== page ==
Houseplants 101: Five plants perfect for plant beginners (or bad plant parents)

Maureen Feighan, The Detroit News
·6 min read

Feb. 26—If plants have power then more of us are falling under their spell.

With so many of us still stuck at home amid the pandemic, houseplants are hot these days as we look for new ways to connect with the outdoors and bring a sense of greenery into our lives and spaces.

And plants are especially big among millennials. Busy with jobs and not ready to commit to kids or even pets, plants are the perfect in between for those who want to care for something. The Houseplant Resource Center called millennials "the Plant-Crazy generation."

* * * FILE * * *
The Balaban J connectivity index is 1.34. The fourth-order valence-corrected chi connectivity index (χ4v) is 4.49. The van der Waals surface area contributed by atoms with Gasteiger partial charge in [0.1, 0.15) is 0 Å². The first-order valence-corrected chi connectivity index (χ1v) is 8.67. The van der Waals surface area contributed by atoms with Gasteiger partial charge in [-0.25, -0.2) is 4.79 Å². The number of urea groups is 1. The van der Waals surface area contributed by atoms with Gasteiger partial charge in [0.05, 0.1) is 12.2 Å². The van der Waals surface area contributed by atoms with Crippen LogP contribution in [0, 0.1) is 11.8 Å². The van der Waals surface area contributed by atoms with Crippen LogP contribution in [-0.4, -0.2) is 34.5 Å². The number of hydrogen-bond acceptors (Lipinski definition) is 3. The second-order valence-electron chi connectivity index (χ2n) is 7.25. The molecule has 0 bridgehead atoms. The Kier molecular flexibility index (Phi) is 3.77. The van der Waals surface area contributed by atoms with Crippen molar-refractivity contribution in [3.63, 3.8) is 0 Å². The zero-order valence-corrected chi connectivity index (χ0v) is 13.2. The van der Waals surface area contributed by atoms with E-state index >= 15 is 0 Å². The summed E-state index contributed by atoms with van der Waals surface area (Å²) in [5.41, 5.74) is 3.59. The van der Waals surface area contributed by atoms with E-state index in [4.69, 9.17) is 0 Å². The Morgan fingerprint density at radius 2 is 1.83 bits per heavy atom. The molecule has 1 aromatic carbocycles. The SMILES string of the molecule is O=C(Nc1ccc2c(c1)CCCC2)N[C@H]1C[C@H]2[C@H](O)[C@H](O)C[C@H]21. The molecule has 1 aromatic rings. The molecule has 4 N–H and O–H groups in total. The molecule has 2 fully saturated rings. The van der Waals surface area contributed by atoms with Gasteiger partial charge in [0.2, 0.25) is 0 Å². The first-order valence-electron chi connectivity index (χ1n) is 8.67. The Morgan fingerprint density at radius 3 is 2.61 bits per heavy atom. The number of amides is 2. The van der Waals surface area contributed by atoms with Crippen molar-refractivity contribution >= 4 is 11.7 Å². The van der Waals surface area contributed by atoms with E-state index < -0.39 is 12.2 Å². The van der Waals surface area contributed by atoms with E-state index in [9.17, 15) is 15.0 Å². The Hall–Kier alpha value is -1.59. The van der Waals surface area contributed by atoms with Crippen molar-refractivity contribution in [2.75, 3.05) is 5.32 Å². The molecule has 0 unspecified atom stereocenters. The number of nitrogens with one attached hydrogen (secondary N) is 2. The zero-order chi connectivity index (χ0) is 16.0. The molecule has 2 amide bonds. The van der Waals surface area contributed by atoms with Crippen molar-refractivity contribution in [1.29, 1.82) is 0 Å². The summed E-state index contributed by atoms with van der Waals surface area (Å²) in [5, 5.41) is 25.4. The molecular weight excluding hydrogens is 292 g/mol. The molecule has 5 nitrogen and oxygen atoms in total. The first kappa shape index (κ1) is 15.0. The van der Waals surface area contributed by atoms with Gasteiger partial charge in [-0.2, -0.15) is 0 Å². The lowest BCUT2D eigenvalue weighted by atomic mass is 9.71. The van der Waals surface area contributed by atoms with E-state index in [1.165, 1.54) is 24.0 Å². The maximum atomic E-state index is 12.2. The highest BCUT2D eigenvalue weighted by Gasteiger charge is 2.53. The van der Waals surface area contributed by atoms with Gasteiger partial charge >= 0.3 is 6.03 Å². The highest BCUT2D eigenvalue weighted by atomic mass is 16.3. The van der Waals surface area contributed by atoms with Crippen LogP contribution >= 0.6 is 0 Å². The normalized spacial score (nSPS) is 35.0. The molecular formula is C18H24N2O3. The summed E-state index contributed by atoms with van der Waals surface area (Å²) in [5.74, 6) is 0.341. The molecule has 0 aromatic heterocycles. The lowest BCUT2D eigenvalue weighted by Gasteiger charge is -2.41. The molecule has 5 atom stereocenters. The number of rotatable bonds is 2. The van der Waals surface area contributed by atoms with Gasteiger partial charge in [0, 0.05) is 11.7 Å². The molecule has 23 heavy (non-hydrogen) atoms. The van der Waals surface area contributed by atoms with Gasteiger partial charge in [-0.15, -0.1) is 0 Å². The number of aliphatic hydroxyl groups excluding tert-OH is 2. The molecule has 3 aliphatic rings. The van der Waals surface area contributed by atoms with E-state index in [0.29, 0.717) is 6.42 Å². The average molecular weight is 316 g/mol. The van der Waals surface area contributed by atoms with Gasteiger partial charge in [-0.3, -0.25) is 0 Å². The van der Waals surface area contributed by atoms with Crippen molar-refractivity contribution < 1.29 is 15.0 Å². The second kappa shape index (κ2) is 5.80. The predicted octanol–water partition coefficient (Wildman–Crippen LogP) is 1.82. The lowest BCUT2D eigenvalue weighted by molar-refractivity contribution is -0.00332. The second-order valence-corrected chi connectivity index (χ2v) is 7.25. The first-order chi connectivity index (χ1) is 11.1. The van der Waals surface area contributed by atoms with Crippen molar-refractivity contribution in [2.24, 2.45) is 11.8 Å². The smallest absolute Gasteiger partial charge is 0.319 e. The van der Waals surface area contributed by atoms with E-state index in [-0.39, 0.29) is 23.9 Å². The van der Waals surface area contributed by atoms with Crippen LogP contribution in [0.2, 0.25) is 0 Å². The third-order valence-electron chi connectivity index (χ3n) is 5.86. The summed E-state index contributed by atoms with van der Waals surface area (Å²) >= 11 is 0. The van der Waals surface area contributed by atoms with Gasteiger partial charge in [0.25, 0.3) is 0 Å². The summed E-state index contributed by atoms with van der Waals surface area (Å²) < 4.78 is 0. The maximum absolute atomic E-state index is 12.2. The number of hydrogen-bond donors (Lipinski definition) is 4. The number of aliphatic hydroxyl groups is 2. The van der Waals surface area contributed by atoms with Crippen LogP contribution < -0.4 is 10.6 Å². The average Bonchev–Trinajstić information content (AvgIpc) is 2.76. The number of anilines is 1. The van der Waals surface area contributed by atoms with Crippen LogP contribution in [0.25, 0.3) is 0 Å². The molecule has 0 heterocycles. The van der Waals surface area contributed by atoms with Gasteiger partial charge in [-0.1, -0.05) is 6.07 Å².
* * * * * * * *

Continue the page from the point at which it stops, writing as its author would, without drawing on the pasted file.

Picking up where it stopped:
Janelle Hamood of Hazel Park started a plant business last fall, Soil & Trouble, specifically aimed at millennials. She's held several popups, which did well, and has another planned for this spring where people can pick a plant and a pot which Hamood and her team put together. Each customer is sent home with a care guide.

"We like to say we're in the middle of a plant-demic," says Hamood, 27, who got her green thumb from her mom. "...Pets are the new babies and plants are the new pets."

And plants are more than pretty accents. Some studies show plants filter out certain pollutants and toxins in the air, especially important during the winter when we're spending even more time indoors.